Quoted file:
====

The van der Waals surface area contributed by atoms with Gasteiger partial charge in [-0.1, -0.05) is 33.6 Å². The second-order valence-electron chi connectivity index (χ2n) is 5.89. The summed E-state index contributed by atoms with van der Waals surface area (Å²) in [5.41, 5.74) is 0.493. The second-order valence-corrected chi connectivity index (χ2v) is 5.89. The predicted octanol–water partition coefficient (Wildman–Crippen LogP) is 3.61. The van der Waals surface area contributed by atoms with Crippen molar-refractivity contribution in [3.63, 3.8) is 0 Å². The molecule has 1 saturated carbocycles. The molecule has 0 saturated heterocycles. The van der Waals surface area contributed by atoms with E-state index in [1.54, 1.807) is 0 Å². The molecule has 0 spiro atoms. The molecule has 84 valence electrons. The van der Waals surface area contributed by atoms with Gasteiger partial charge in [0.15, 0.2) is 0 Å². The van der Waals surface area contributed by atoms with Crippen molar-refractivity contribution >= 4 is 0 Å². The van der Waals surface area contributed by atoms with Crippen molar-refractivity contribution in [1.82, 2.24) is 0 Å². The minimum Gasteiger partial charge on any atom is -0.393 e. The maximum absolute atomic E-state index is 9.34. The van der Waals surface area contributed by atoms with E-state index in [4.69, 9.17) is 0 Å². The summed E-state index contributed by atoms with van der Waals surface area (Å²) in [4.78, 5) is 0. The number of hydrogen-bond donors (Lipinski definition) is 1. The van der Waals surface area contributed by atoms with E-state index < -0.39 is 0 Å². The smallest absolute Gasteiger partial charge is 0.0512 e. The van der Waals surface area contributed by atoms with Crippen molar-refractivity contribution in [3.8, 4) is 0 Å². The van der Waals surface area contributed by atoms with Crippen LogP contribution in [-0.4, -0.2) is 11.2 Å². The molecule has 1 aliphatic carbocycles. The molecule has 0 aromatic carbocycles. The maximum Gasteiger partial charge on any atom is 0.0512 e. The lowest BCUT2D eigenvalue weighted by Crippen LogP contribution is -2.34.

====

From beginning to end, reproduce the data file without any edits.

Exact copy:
The van der Waals surface area contributed by atoms with Gasteiger partial charge in [-0.1, -0.05) is 33.6 Å². The second-order valence-electron chi connectivity index (χ2n) is 5.89. The summed E-state index contributed by atoms with van der Waals surface area (Å²) in [5.41, 5.74) is 0.493. The second-order valence-corrected chi connectivity index (χ2v) is 5.89. The predicted octanol–water partition coefficient (Wildman–Crippen LogP) is 3.61. The van der Waals surface area contributed by atoms with Crippen molar-refractivity contribution in [3.63, 3.8) is 0 Å². The molecule has 1 saturated carbocycles. The molecule has 0 saturated heterocycles. The van der Waals surface area contributed by atoms with E-state index in [1.54, 1.807) is 0 Å². The molecule has 0 spiro atoms. The molecule has 84 valence electrons. The van der Waals surface area contributed by atoms with Gasteiger partial charge in [0.15, 0.2) is 0 Å². The van der Waals surface area contributed by atoms with Crippen molar-refractivity contribution >= 4 is 0 Å². The van der Waals surface area contributed by atoms with Crippen molar-refractivity contribution in [1.82, 2.24) is 0 Å². The minimum Gasteiger partial charge on any atom is -0.393 e. The maximum absolute atomic E-state index is 9.34. The van der Waals surface area contributed by atoms with E-state index in [4.69, 9.17) is 0 Å². The summed E-state index contributed by atoms with van der Waals surface area (Å²) in [4.78, 5) is 0. The number of hydrogen-bond donors (Lipinski definition) is 1. The van der Waals surface area contributed by atoms with E-state index < -0.39 is 0 Å². The smallest absolute Gasteiger partial charge is 0.0512 e. The van der Waals surface area contributed by atoms with Crippen molar-refractivity contribution in [3.8, 4) is 0 Å². The van der Waals surface area contributed by atoms with Crippen LogP contribution in [-0.4, -0.2) is 11.2 Å². The molecule has 1 aliphatic carbocycles. The molecule has 0 aromatic carbocycles. The maximum Gasteiger partial charge on any atom is 0.0512 e. The lowest BCUT2D eigenvalue weighted by Crippen LogP contribution is -2.34.